American Consumers Recognize Their Role in Preventing Cybercrime, are Bothered by Perceived Inconveniences of Advanced Security
55% of consumers understand they need to do more to protect their personal data; but 59% are bothered by temporary inconveniences of advanced security measures
Only 45% of consumers have received formal cybersecurity training from their employer
Conducted in the summer of 2019 and originally commissioned by First Data, now
“While cybercrime continues to grab headlines, our study shows that many Americans have not taken action to protect themselves, and the majority say they are bothered by temporary inconveniences brought about by advanced security measures,” said
The more consumers know, the better they’re able to protect their personal information online. According to the 2019 Cybersecurity Awareness Insights Study, 75% of consumers consider themselves at least somewhat informed of cybersecurity threats. In addition, 55% of respondents understand they should do more to beef up their online security – especially when using social media, online banking, or online shopping.
Despite this, more than half of consumers can be classified as ambivalent, in denial, or oblivious to cybersecurity risks, with only 6% currently taking the steps needed to proactively protect themselves.
Consumer inaction may be driven by perceived inconveniences. To that end, 59% of consumers report they are bothered by temporary inconveniences brought about by advanced security measures that help ensure higher levels of protection.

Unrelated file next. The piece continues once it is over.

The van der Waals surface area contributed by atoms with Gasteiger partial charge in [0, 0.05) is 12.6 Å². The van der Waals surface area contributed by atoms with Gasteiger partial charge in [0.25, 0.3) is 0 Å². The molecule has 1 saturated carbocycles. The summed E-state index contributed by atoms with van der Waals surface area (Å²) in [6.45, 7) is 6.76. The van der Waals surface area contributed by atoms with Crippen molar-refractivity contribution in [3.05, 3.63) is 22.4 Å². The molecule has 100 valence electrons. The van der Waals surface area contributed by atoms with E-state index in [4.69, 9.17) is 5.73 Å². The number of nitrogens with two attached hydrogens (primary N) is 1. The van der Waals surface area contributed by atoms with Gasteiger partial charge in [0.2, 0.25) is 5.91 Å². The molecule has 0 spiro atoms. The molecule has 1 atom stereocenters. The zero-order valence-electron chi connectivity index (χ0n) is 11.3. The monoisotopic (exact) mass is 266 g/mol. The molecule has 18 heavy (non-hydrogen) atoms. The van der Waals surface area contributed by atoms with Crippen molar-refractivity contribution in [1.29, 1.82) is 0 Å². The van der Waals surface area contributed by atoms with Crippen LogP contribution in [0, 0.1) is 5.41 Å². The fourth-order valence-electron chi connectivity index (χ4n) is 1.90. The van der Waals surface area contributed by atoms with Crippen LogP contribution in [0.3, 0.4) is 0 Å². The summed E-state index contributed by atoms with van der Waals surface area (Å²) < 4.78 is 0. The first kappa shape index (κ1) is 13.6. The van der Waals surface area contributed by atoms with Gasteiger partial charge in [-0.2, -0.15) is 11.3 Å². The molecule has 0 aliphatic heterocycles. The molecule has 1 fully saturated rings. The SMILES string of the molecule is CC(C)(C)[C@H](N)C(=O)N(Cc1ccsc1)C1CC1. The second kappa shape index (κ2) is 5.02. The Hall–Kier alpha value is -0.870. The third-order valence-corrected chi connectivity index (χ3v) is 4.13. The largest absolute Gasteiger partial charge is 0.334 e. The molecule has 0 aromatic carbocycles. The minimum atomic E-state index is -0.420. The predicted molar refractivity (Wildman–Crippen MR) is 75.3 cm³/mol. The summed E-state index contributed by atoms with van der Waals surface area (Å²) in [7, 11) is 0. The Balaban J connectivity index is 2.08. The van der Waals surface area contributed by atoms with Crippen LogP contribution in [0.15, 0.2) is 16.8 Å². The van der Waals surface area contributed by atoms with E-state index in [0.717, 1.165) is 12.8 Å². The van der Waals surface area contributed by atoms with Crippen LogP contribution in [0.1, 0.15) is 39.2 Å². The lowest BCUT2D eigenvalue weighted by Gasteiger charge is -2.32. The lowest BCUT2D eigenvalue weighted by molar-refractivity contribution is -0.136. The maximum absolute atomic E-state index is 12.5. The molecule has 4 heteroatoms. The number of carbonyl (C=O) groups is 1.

Consumer Behavior and Data Protection
Although many consumers consider extra cybersecurity precautions a hassle, they are taking some steps to protect themselves. According to the study, dodging inbound phishing attempts is a strong suit of consumers, but additional vigilance around password security is needed:
- The top measure consumers take to protect themselves is refusing to click email links or open attachments from people they don’t know, cited by 61% of consumers
- On the other hand, changing passwords is a cybersecurity step 42% of consumers take only if they are required to
- Of consumers surveyed, 33% have a go-to password they modify slightly to meet password requirements, and 20% use names of significant people, places or pets. Neither of these methods is considered a best practice.
Cybersecurity Awareness at Work
Consumers often look to their employer to provide cybersecurity training, but aren’t always getting the support they expect. Fifty-eight percent of consumers said their employer sends regular cybersecurity updates, and 45% said their employer offers formal cybersecurity training. Of consumers who aren’t provided cybersecurity training, only 9% said their employer has a plan in place to do so.
Employers have a vested interest in cybersecurity awareness, as educated employees can secure their own information and that of the business. Best practices for employers launching their own cybersecurity training include:
- Emphasize education at work – Ongoing education about new cybersecurity threats equips employees to recognize them and understand potential implications
- Encourage lockdown at home – Employees can secure their home networks, starting with changing all default passwords – especially for internet routers. Those with families can teach children about the dangers of cybercrime
- Keep information out of the public eye – Whether on personal or business computers, covering up screens when entering passwords and credentials in public areas helps keep information safe.
Director, External Communications